Just in case you were wondering, several strawberries were eaten during the making of this blog post. 

Wednesday, 17 September 2014

Bird Cherry Ermine

The Bird Cherry Ermine (Yponomeuta evonymella) do an amazing thing in the park near us every year. They colonise a whole row of Bird Cherry (Prunus padus) trees, eat all the leaves, and drape the trees all over in white webs, so that the trees resemble snowy Christmas trees. Below are some photos of the most recent colonisation.

Initially the trees look just like any other tree in summer - covered in leaves. Then the eggs are laid on the trees, and hatch into caterpillars. The caterpillars are there in their thousands and eat all the leaves completely away, so that not a single fragment of leaf is left.

In the distance the trees just look white. 

In close-up we can see the thick white webs on the twigs of the tree, and the caterpillars swarming all over them.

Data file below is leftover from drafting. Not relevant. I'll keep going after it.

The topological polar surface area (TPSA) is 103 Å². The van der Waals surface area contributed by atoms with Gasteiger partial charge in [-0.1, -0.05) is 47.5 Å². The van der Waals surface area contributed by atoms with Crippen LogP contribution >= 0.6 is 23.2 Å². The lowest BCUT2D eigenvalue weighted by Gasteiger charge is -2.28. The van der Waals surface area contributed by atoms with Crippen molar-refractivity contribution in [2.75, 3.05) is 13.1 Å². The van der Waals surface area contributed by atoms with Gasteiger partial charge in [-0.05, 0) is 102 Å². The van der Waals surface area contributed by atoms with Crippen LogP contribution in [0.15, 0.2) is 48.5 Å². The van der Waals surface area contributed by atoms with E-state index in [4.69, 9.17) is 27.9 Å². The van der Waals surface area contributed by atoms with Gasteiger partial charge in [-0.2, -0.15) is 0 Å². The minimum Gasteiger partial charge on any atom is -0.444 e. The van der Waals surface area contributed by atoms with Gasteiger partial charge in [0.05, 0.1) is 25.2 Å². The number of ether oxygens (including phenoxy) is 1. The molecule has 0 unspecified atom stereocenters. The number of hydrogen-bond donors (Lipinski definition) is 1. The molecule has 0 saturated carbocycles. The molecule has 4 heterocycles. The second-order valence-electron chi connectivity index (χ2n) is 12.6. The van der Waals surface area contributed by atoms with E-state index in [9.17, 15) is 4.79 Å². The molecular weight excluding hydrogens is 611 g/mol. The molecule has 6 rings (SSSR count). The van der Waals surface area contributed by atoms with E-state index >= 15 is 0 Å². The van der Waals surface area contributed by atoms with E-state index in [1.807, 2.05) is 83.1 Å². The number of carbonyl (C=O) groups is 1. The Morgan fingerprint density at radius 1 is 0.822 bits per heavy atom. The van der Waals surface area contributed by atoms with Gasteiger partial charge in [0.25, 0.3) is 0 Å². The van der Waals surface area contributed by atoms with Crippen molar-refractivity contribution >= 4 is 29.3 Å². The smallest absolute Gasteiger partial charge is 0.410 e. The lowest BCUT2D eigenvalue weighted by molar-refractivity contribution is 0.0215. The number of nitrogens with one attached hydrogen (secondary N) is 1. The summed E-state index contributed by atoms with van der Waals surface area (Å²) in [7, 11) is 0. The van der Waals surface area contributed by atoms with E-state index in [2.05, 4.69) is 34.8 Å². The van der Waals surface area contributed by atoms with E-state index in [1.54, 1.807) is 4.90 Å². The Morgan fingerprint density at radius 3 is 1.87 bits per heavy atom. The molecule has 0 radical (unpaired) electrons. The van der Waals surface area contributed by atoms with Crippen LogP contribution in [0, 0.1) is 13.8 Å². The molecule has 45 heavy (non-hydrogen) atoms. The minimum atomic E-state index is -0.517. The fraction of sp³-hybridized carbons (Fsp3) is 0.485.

At the base of the tree, the webs fan out and the caterpillars can be seen marching away towards, what they hope is the next tree. They usually have to dodge round a bunch of curious children and lots of adults with cameras.

In the photo below you can see a grey area on the base of the trunk. This is a big pile of caterpillars. There are thousands of them on each tree.

The caterpillars do this for maybe a month or two each summer, and then they all vanish away to get on with their lives, and all of the trees' leaves grow back. A few weeks later, there is no sign at all that the caterpillars were ever there.

Tuesday, 16 September 2014


The plant below is Lunaria annua, better known as "Honesty". 

This is a beautiful flower, easy to grow, and very forgiving to the novice grower. It self-seeds freely and fills the garden willingly with flowers, with very little effort from the gardener. 

We all know the honesty plant when we see it. It is the one that produces these amazing seed pods, which are completely transparent. Initially the pods are green, but as they mature, it is possible to peel off the green outside layers, and reveal the beautiful translucent section, with the seeds visible in the middle.